Rehoming Schetky- Uncovering our Hidden Gems

Our new Project Assistant, Danielle started at the Museum in April. In this blog she tells us a little more about her upcoming project.

Even though I’m not from a medical background, I’ve always had a bit of a passion for medical history. Anyone who knows me will probably attest that I have a bit of a strange obsession with disease, surgery, and dissection. So, when I got the opportunity to go and work at Surgeons’ Hall, I practically danced around my living room.

Ever since I started working in museums, I’ve been a firm believer in making collections accessible – there’s no point having things if nobody ever gets to see them, right? One of my first forays into collections work was cataloguing pathology specimens at a hospital. Tucked away and almost forgotten, the collection had the potential to be a fantastic teaching resource, if only anyone knew what was down there!

What followed was a steep learning curve full of new terminology, storage and conservation challenges, and the tricky question of how to display and interpret human remains. Fortunately, this is where Surgeons’ Hall excels; the collections they have are world-class, and it’s always a treat to wander around the displays. It’s the type of place where you never stop learning, and there’s always something new to find.

I’m already discovering fresh faces to add to my personal hall of heroes: James Syme, who removed a 72oz tumour without anaesthetic in 24 minutes, Alphonse Louis, the man with the silver jaw, and of course Sir Charles Bell, whose comparative anatomy collection was a key acquisition for the college in the early days of the museum, but also painted an amazing series of oils depicting battle injuries from Corunna during the Napoleonic Wars.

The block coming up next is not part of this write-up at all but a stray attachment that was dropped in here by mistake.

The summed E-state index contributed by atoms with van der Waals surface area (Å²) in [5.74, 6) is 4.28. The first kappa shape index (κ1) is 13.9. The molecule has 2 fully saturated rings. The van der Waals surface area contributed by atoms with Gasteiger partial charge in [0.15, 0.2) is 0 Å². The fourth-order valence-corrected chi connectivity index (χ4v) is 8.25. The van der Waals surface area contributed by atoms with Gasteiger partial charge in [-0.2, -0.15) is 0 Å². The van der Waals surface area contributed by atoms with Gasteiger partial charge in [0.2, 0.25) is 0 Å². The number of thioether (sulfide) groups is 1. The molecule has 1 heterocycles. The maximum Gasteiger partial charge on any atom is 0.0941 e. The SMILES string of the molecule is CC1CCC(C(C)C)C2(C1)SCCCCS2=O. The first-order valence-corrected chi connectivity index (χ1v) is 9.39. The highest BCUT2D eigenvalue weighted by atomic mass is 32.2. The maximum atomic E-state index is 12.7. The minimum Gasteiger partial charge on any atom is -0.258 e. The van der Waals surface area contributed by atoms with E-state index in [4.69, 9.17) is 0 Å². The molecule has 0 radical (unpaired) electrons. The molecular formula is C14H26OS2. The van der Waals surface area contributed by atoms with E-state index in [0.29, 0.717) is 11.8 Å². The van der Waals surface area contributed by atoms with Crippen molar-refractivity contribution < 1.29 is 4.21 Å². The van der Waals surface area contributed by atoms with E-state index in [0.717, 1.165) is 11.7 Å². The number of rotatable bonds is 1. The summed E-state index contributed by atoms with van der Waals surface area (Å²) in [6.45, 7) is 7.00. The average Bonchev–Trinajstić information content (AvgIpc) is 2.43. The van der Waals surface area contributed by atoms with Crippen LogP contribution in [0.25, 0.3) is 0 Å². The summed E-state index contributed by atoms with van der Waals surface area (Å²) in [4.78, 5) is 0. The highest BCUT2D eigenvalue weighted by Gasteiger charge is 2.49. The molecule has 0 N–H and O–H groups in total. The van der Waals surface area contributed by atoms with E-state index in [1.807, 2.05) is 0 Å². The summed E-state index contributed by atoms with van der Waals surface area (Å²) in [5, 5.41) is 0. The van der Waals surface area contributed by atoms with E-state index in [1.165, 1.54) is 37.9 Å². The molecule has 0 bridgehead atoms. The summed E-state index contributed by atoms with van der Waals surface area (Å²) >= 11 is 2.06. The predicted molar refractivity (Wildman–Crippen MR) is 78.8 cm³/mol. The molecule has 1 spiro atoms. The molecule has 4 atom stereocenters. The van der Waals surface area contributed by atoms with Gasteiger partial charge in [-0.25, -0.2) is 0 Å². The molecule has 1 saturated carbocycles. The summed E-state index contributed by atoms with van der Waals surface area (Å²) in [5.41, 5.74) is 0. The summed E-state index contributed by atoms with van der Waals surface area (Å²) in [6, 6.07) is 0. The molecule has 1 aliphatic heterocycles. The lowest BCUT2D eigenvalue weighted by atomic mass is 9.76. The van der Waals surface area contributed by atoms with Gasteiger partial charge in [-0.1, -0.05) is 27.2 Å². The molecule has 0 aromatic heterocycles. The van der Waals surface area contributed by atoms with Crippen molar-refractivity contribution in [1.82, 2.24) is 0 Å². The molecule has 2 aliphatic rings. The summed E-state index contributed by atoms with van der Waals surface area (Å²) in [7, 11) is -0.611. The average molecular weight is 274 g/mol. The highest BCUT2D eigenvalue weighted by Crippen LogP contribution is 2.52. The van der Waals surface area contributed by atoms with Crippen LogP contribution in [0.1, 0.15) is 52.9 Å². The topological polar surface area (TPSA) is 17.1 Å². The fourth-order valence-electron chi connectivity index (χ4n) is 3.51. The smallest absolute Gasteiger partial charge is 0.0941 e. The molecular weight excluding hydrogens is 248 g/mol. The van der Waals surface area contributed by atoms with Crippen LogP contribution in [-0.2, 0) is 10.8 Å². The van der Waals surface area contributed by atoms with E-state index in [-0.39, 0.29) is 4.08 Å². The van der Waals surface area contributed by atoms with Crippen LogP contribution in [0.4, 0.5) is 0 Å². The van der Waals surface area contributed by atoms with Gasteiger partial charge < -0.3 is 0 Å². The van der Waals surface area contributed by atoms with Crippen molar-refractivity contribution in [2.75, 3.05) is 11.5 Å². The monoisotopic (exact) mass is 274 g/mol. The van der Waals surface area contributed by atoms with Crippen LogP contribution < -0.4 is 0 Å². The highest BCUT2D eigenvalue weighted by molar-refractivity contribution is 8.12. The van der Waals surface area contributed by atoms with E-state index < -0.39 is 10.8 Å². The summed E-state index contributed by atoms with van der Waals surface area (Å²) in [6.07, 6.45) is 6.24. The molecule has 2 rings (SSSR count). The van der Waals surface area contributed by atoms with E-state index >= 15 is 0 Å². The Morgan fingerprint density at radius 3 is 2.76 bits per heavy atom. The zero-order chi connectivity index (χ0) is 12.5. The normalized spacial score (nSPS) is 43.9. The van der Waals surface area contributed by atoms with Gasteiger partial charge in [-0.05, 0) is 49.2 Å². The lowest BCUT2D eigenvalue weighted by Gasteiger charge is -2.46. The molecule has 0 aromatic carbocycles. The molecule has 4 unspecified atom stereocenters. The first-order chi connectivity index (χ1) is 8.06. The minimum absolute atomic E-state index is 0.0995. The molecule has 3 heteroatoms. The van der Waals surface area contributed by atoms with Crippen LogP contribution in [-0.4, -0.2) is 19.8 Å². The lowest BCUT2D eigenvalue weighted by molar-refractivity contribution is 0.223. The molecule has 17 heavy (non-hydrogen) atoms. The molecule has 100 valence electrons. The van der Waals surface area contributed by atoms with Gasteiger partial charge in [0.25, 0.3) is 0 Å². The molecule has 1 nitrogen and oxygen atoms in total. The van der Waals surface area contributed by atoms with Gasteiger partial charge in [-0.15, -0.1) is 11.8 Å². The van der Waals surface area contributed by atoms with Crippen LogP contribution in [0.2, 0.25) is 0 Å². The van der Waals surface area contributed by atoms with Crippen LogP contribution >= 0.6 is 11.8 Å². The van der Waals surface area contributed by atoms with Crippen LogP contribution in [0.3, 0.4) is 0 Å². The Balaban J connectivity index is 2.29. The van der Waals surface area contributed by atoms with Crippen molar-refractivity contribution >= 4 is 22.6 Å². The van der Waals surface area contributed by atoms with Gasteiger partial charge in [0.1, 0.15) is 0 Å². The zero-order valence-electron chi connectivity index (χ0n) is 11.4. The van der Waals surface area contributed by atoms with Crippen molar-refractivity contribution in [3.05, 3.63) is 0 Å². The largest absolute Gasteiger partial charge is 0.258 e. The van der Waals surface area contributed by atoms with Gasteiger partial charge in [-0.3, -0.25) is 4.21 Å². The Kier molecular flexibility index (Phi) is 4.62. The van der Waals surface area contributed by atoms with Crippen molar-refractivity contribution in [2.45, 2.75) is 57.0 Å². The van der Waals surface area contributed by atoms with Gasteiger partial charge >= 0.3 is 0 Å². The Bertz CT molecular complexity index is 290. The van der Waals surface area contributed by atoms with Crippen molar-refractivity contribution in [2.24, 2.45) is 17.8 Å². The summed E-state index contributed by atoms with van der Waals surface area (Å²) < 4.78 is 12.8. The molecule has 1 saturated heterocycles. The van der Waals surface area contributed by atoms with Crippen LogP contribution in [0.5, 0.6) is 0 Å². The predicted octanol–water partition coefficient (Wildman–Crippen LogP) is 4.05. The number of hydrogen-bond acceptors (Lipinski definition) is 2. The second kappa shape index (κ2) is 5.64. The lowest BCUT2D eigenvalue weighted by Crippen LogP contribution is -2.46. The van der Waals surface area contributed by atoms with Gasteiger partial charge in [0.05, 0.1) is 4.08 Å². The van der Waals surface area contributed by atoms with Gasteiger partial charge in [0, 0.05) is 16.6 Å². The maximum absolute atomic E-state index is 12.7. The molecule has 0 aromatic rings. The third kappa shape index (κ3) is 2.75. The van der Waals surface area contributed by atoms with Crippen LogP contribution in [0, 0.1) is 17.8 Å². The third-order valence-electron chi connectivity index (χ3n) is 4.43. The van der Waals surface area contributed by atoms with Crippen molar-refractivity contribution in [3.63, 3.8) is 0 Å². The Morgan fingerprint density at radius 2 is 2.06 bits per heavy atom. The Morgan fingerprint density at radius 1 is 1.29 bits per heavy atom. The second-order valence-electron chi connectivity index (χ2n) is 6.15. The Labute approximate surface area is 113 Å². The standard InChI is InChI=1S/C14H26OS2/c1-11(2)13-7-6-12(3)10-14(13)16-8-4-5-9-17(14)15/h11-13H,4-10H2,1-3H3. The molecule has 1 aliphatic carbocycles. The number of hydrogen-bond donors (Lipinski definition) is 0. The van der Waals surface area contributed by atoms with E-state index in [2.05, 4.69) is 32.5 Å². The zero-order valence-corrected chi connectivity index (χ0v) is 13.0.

James Syme

If you’ve ever visited the museum, you’re probably familiar with these. What you might not know about, however, is all the other works of art we currently have hidden away in our stores! This is where I come in; the project I’m working on now is to document and rehouse our art collections. It isn’t just portraits of old surgeons; it also includes fascinating clinical photographs, wonderfully detailed paintings and drawings of some of the specimens you can see in the museum, and absolutely beautiful medical illustrations by standout artists like A K Maxwell and J W Matthews.

The aim of this project is to make sure all these beautiful pieces are stored in a way that will ensure they will last, and to make them available online for everyone to appreciate. While we wish we could display everything we have, our galleries only have so much space! By putting our art online, it means that everyone gets to see it!

One of our key pieces is a painting by John Alexander Schetky, the namesake of our project! Keep an eye out for my blog dedicated to this celebrated surgeon and talented artist, where I’ll explore his military career, his surgical skill, and his artistic prowess. For now, rest assured that our artwork is finally about to get the attention it deserves!

Painting, oil, by John Alexander Schetky FRCSEd. circa 1810.

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